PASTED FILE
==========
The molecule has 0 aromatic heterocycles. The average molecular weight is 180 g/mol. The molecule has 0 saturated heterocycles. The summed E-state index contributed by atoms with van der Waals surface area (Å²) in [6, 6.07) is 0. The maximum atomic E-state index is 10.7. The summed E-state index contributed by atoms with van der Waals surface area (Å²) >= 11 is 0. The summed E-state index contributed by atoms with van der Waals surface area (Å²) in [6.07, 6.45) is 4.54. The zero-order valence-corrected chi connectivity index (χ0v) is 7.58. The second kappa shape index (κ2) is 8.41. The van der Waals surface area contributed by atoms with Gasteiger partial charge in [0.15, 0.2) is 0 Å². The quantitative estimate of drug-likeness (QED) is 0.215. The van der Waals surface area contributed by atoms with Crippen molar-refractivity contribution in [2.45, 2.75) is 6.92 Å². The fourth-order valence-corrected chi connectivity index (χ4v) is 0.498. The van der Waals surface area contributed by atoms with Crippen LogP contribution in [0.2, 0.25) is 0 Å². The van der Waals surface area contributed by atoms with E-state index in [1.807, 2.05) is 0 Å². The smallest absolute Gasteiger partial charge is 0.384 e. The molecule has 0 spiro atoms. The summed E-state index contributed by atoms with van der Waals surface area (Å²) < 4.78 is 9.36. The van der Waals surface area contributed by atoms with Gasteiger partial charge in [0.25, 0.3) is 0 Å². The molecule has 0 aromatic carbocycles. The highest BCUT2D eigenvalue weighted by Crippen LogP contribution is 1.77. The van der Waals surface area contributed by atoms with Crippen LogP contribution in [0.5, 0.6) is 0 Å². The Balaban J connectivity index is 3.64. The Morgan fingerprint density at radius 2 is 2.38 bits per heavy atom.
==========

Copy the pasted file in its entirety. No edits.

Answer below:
The molecule has 0 aromatic heterocycles. The average molecular weight is 180 g/mol. The molecule has 0 saturated heterocycles. The summed E-state index contributed by atoms with van der Waals surface area (Å²) in [6, 6.07) is 0. The maximum atomic E-state index is 10.7. The summed E-state index contributed by atoms with van der Waals surface area (Å²) >= 11 is 0. The summed E-state index contributed by atoms with van der Waals surface area (Å²) in [6.07, 6.45) is 4.54. The zero-order valence-corrected chi connectivity index (χ0v) is 7.58. The second kappa shape index (κ2) is 8.41. The van der Waals surface area contributed by atoms with Gasteiger partial charge in [0.15, 0.2) is 0 Å². The quantitative estimate of drug-likeness (QED) is 0.215. The van der Waals surface area contributed by atoms with Crippen molar-refractivity contribution in [2.45, 2.75) is 6.92 Å². The fourth-order valence-corrected chi connectivity index (χ4v) is 0.498. The van der Waals surface area contributed by atoms with Crippen LogP contribution in [0.2, 0.25) is 0 Å². The van der Waals surface area contributed by atoms with E-state index in [1.807, 2.05) is 0 Å². The smallest absolute Gasteiger partial charge is 0.384 e. The molecule has 0 spiro atoms. The summed E-state index contributed by atoms with van der Waals surface area (Å²) < 4.78 is 9.36. The van der Waals surface area contributed by atoms with Gasteiger partial charge in [0.25, 0.3) is 0 Å². The molecule has 0 aromatic carbocycles. The highest BCUT2D eigenvalue weighted by Crippen LogP contribution is 1.77. The van der Waals surface area contributed by atoms with Crippen LogP contribution in [0.5, 0.6) is 0 Å². The Balaban J connectivity index is 3.64. The Morgan fingerprint density at radius 2 is 2.38 bits per heavy atom.